Spicing it Up with Pumpkin Spice Syrup

This time of year, without fail, pumpkin and pumpkin spice is everywhere. My favorite way to get this flavor is in pumpkin pie, which is followed in close second by pumpkin spice coffee drinks. I love the warm, nutty, homey flavor that both of these impart, and the cinnamon-ginger spiciness just says "fall" to me.

I haven't been able to make it in for any pumpkin spice latte yet this season. After reading that the syrup was more spice than pumpkin, I thought I might try my hand at making my own so I could add the spicy flavor to tea, coffee, and other drinks and dishes at home without worrying about when the coffee shop might be open. After looking at several pumpkin pie recipes, I settled on a spice mixture and set out to make some syrup at home. On first taste, I was hooked - it has the rich warmth of pumpkin pie spices and fall, and while very sweet (so a little goes far!), it's the perfect addition to teas, coffees, and even other dishes where a little sugar and spice can pump it up.

Pumpkin Spice Syrup

Prep and cook time: 10-15 mins

Makes Approx 1.5 cups of syrup

*Since Simple Syrup is very hot when first prepared (and during preparation), this recipe is best prepared when you have time to watch over the pot to avoid burns and bubbling over*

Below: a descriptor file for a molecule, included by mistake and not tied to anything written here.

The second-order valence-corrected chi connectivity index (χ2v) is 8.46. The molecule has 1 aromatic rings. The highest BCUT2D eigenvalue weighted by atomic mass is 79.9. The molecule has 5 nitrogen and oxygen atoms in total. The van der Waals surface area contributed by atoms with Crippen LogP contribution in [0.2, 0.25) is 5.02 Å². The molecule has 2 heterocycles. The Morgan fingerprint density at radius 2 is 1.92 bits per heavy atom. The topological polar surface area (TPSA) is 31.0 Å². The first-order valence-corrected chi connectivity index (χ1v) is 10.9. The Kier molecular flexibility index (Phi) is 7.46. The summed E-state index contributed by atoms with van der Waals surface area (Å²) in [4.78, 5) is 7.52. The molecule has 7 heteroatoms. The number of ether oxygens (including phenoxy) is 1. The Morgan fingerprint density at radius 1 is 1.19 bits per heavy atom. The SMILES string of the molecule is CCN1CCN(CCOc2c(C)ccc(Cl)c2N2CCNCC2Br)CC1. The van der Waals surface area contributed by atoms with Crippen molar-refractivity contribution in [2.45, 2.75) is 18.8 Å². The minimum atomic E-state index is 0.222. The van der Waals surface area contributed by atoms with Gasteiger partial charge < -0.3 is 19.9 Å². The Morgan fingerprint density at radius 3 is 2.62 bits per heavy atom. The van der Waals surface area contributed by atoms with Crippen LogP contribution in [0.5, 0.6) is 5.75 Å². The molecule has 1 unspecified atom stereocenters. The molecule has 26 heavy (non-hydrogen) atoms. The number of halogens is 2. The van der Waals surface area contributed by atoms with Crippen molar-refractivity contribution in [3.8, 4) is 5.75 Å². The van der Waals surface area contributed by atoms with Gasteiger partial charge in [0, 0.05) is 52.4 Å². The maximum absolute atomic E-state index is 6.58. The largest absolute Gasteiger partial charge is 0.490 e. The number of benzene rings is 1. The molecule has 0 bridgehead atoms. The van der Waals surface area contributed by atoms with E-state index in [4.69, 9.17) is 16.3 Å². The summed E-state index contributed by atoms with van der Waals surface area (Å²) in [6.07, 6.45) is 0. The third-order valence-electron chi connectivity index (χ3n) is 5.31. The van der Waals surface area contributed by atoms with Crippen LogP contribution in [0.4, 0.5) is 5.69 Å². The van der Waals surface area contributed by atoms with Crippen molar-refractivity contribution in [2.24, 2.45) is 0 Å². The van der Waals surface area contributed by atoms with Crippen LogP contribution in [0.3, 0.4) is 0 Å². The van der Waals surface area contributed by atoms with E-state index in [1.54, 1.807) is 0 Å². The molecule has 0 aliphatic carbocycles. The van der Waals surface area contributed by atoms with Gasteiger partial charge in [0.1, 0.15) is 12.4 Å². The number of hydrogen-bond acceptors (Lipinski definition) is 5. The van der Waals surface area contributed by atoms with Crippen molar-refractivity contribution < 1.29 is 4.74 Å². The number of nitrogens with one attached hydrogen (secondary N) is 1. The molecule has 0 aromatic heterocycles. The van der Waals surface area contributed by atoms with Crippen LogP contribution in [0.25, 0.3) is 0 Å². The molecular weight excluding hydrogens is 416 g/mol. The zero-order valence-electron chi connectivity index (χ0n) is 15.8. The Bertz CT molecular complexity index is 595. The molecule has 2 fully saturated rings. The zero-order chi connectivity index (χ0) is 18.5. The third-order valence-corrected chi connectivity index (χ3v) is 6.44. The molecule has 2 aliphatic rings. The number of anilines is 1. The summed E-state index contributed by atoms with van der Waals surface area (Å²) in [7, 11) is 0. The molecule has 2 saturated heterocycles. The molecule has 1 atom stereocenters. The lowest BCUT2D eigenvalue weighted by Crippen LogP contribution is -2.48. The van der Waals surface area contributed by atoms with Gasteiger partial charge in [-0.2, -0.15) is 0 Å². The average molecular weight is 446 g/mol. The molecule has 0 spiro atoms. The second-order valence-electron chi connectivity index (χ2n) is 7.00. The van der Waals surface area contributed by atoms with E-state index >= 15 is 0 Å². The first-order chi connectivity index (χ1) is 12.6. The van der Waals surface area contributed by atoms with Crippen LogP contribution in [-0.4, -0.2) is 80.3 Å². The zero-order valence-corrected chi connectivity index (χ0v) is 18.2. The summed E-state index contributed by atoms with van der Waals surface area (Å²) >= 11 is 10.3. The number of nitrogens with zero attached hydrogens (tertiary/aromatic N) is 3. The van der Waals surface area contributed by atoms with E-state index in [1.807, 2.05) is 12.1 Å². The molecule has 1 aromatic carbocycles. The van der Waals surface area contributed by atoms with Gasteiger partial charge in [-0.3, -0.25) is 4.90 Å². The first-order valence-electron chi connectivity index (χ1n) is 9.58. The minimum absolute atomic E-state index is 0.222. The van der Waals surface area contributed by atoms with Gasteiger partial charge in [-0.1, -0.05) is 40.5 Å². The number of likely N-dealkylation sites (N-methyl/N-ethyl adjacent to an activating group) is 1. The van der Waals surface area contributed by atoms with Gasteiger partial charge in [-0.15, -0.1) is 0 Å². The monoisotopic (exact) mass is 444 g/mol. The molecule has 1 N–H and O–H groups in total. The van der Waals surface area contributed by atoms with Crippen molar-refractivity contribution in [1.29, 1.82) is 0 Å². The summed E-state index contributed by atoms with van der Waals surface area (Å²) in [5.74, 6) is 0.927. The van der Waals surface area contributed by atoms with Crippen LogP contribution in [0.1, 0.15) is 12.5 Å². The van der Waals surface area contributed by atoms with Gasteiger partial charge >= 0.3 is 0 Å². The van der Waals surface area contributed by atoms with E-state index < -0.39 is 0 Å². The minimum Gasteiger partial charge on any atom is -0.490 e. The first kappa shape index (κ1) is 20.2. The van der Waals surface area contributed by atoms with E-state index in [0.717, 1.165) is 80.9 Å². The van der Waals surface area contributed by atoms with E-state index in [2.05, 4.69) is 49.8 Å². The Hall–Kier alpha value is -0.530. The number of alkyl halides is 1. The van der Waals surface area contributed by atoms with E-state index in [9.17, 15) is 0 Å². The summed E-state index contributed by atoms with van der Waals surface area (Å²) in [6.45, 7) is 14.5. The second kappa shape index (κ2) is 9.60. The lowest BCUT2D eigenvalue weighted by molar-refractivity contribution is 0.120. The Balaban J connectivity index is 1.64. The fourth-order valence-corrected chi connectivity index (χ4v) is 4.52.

Ingredients:

1 cup granulated sugar

1 cup water

1 teaspoon cinnamon

1/2 teaspoon ground ginger

1/4 teaspoon ground cloves

Very scant 1/8 teaspoon nutmeg (I added two shakes from my container)

Dash of salt

What to do:

1. In a large saucepan, combine the sugar, water, and spices and heat over medium-low heat until the sugar is completely dissolved and the mixture comes to a slight simmer. Stir often to ensure all of the ingredients are evenly distributed throughout the mixture. It is important to ensure you do not leave the room as sugar syrup can get very hot very quickly and you do not want it to boil over.

2. Once the sugar is completely dissolved and the mixture is fully blended, remove the mixture from heat and allow to cool completely. The syrup will be extremely hot when removed from heat, so be very careful handling it until it has cooled completely to avoid severe burns.

3. Once the syrup is cool, transfer it into a container and store in the fridge for up to two weeks. I like to store mine in a pint-sized mason jar as it allows enough room to shake the syrup to redistribute the spice, and looks cute, too! Add the syrup to coffee, tea, oatmeal - even smoothies - to add warm, spicy flavor to your fall menu.